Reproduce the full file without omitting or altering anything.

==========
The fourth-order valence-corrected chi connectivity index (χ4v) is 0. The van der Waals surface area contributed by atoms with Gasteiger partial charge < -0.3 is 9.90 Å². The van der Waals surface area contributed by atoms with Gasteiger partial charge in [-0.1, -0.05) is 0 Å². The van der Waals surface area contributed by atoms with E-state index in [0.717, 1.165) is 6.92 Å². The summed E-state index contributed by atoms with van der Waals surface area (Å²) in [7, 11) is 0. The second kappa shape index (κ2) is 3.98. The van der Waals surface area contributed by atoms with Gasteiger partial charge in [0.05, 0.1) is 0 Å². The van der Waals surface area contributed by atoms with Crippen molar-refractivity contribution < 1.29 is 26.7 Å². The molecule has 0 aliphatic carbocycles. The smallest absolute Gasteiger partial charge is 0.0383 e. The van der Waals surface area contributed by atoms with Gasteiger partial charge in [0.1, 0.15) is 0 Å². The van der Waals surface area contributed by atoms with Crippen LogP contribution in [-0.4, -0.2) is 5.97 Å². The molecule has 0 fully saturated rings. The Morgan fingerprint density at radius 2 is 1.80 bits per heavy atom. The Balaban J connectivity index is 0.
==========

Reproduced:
The fourth-order valence-corrected chi connectivity index (χ4v) is 0. The van der Waals surface area contributed by atoms with Gasteiger partial charge < -0.3 is 9.90 Å². The van der Waals surface area contributed by atoms with Gasteiger partial charge in [-0.1, -0.05) is 0 Å². The van der Waals surface area contributed by atoms with E-state index in [0.717, 1.165) is 6.92 Å². The summed E-state index contributed by atoms with van der Waals surface area (Å²) in [7, 11) is 0. The second kappa shape index (κ2) is 3.98. The van der Waals surface area contributed by atoms with Gasteiger partial charge in [0.05, 0.1) is 0 Å². The van der Waals surface area contributed by atoms with Crippen molar-refractivity contribution < 1.29 is 26.7 Å². The molecule has 0 aliphatic carbocycles. The smallest absolute Gasteiger partial charge is 0.0383 e. The van der Waals surface area contributed by atoms with Gasteiger partial charge in [0.1, 0.15) is 0 Å². The van der Waals surface area contributed by atoms with Crippen LogP contribution in [-0.4, -0.2) is 5.97 Å². The molecule has 0 fully saturated rings. The Morgan fingerprint density at radius 2 is 1.80 bits per heavy atom. The Balaban J connectivity index is 0.